Top 5 Least Active Dog Breeds

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Black Bassett Hound laying down on cement outside

When researching a new dog, you’ll come across countless breeds. There seem to be temperaments for all types of dog owners out there. Here are the 5 least active dog breeds that may be best suited for those with a laid back lifestyle!

Basset Hound

Basset hounds are actually bred to be hunting dogs. Their noses are extremely powerful, and when they get on a scent, you will see them in their most active state. Basset hounds bursts of instinct-driven energy tend to be short-lived. Once they get their sniffs out of the way, they are actually quite lazy.

Hip and elbow dysplasia are common problems in Basset hounds. Prevent it by limiting their activity to playing interactive games and taking them casual walks. They need daily exercise but if you’re looking for a jogging partner, a Basset hound may not be the dog for you!

Basset hounds do well with mental stimulation as well. They are prone to be destructive when they get bored, so make sure you engage with them every day. They are also prone to obesity so, although they are less active than some dogs, they will still need a walk every day!


Havanese

The Havanese will get short bursts of energy during the day. They benefit from a nice walk or some interactive playtime once a day. Doing both will ensure a nice tired pup at the end of the day.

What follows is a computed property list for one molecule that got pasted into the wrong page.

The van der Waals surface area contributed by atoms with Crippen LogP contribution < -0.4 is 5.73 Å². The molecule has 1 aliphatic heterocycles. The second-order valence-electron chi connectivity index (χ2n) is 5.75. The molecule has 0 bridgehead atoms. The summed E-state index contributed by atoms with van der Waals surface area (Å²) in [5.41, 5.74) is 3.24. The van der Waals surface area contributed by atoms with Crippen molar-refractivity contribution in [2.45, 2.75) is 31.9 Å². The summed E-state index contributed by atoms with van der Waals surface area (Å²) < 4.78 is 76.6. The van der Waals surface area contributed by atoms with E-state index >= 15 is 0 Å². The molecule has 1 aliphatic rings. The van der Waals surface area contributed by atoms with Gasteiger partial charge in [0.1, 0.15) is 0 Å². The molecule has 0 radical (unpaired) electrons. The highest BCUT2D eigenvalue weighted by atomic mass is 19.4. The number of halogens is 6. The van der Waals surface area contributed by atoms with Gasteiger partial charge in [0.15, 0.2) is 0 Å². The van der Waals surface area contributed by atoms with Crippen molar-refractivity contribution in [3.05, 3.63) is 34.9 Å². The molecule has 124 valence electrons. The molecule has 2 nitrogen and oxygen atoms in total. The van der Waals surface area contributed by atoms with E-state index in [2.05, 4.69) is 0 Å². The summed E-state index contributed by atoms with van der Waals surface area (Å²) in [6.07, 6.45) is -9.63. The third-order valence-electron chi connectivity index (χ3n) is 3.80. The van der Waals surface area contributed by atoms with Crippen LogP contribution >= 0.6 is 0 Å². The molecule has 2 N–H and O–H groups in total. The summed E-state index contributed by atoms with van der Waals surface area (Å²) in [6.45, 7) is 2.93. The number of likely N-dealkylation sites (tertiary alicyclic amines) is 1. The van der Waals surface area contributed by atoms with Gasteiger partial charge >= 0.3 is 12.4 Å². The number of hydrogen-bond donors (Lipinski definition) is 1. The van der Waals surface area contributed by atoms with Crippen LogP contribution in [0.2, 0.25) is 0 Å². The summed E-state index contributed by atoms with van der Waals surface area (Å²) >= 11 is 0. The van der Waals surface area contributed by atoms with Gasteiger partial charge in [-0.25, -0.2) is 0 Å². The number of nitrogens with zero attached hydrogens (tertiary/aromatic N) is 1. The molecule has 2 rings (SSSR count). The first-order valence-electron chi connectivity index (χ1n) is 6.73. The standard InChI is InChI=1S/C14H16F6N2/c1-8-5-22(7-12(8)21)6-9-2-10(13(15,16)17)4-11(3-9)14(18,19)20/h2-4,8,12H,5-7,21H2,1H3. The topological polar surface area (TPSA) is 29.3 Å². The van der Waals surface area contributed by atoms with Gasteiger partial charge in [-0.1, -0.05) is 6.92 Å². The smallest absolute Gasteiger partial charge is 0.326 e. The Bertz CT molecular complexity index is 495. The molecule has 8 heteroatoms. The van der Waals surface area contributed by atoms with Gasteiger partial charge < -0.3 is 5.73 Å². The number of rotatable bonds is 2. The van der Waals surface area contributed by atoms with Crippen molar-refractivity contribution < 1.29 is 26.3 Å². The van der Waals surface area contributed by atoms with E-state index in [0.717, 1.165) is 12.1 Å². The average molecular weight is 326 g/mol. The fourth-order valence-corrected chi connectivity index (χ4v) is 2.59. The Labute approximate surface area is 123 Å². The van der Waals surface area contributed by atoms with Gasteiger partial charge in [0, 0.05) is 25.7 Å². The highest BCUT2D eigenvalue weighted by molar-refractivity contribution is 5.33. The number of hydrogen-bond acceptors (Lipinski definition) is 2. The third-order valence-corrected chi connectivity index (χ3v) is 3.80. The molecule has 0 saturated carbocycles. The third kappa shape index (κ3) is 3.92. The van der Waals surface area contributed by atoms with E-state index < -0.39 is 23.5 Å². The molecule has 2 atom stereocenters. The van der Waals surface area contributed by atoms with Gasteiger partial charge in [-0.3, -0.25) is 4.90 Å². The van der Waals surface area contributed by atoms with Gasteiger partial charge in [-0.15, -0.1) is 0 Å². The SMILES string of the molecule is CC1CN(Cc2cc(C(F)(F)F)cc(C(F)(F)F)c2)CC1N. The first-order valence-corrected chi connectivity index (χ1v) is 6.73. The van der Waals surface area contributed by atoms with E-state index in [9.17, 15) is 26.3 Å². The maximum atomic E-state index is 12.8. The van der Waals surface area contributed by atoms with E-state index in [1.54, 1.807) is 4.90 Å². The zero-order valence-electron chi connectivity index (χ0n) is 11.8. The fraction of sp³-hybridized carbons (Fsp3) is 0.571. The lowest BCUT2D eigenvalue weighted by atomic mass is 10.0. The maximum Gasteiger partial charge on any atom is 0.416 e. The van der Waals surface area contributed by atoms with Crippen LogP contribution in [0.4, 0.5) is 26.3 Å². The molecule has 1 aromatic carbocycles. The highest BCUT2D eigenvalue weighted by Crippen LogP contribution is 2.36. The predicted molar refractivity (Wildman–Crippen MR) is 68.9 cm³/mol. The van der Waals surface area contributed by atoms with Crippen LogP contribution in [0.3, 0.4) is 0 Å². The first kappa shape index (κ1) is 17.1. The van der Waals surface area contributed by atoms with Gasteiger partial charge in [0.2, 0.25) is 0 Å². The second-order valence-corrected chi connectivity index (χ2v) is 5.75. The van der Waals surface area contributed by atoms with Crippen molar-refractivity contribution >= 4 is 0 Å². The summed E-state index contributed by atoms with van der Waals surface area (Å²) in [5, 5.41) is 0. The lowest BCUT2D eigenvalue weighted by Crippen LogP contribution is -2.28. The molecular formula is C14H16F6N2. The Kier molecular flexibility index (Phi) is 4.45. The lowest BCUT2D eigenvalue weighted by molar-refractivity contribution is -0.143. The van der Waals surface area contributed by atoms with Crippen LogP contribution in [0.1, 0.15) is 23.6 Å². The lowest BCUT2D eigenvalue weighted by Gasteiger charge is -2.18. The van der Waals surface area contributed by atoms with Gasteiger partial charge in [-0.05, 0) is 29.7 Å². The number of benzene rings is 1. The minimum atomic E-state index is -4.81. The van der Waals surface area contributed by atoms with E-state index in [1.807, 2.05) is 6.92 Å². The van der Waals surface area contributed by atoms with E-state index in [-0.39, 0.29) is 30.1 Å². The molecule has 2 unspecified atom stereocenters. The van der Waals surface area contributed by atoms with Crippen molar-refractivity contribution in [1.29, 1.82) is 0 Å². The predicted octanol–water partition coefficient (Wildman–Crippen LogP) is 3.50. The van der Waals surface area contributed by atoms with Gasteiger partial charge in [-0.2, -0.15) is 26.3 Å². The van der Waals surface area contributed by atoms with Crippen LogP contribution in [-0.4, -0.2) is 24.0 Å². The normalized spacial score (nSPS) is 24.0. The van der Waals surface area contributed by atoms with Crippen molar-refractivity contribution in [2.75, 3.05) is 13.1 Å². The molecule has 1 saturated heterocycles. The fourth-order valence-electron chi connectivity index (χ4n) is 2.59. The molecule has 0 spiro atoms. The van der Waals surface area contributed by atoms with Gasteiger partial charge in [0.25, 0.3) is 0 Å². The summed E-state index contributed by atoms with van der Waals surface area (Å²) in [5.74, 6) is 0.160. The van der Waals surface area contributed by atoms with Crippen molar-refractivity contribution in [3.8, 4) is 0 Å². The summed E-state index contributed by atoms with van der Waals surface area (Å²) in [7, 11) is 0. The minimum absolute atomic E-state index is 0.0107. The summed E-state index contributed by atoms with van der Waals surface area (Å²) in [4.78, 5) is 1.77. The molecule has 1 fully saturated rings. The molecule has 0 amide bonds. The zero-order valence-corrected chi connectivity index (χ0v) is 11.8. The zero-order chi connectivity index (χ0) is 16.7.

Training your Havanese is a great way to tire them out. Mental exercise for these dogs is recommended as they are very trainable and highly intelligent. They are great for loose-leash training as well.

Havanese are great dogs for apartment living. They tire easily and prefer to be cuddling with their owner on the couch. They also do well with those who have busy work schedules.

The size of your Havanese will affect how much exercise they need. The breed comes in a variety of sizes and the smaller the dog, the less activity they will require. Make sure you watch for signs of exhaustion when they are playing because they can overdo it.


English Bulldog

Looking at an English bulldog will tell you they are not built for intensive exercise. With their short noses and legs, and heavier set bodies, they are not well adapted to places with warmer climates. They easily overheat and struggle to regulate body temperature.

English bulldogs do not need long walks. They will do better with short, cool weathered walks and interactive play. They are energetic and intelligent, but they lack stamina. This makes them great candidates for puzzle games and indoor training exercises.

Due to their build, English bulldogs are prone to obesity. Obesity can lead to many other health issues so it is very important to keep your English bulldog on a proper diet. Be sure to consult with your vet about an ideal weight and feeding schedule. Their diets may differ from many other breeds due to their limitations in endurance exercise and their body type.

Another physical limitation you may notice with your English bulldog is swimming. Their short legs and heavy chests tend to make swimming difficult. Make sure you watch your dog very closely when near a body of water. It may be best to avoid taking them to places with deep moving water like rivers and oceans. They may enjoy lounging in a kitty pool, but it's more to relax than to swim.


Great Dane

Great Danes are one of the largest breeds of dogs in existence. Due to their size, they are prone to health issues like hip dysplasia. Overworking them with too much intense exercise can make these health issues worse.

Originally bred for hunting, Great Danes do have some prey drive, especially as young dogs. However, once they are older they will prefer lounging with their owners over chasing squirrels in the yard.